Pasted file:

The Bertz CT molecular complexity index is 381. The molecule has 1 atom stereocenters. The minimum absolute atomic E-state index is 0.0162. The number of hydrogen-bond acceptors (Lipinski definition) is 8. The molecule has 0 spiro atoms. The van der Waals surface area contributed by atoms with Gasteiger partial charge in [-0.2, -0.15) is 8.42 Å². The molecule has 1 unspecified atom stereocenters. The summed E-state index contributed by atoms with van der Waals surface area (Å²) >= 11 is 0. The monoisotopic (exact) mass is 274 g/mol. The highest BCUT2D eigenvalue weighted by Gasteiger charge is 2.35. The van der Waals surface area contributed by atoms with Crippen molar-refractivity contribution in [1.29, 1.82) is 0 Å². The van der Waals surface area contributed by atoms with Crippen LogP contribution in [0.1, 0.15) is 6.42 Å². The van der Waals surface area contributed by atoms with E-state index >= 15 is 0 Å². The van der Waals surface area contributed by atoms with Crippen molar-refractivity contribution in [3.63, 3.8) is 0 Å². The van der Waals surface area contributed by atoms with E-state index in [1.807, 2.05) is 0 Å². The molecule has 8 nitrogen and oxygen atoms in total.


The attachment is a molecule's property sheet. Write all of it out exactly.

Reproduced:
The Bertz CT molecular complexity index is 381. The molecule has 1 atom stereocenters. The minimum absolute atomic E-state index is 0.0162. The number of hydrogen-bond acceptors (Lipinski definition) is 8. The molecule has 0 spiro atoms. The van der Waals surface area contributed by atoms with Gasteiger partial charge in [-0.2, -0.15) is 8.42 Å². The molecule has 1 unspecified atom stereocenters. The summed E-state index contributed by atoms with van der Waals surface area (Å²) >= 11 is 0. The monoisotopic (exact) mass is 274 g/mol. The highest BCUT2D eigenvalue weighted by Gasteiger charge is 2.35. The van der Waals surface area contributed by atoms with Crippen molar-refractivity contribution in [1.29, 1.82) is 0 Å². The van der Waals surface area contributed by atoms with Crippen LogP contribution in [0.1, 0.15) is 6.42 Å². The van der Waals surface area contributed by atoms with E-state index >= 15 is 0 Å². The van der Waals surface area contributed by atoms with Crippen molar-refractivity contribution in [3.63, 3.8) is 0 Å². The van der Waals surface area contributed by atoms with E-state index in [1.807, 2.05) is 0 Å². The molecule has 8 nitrogen and oxygen atoms in total.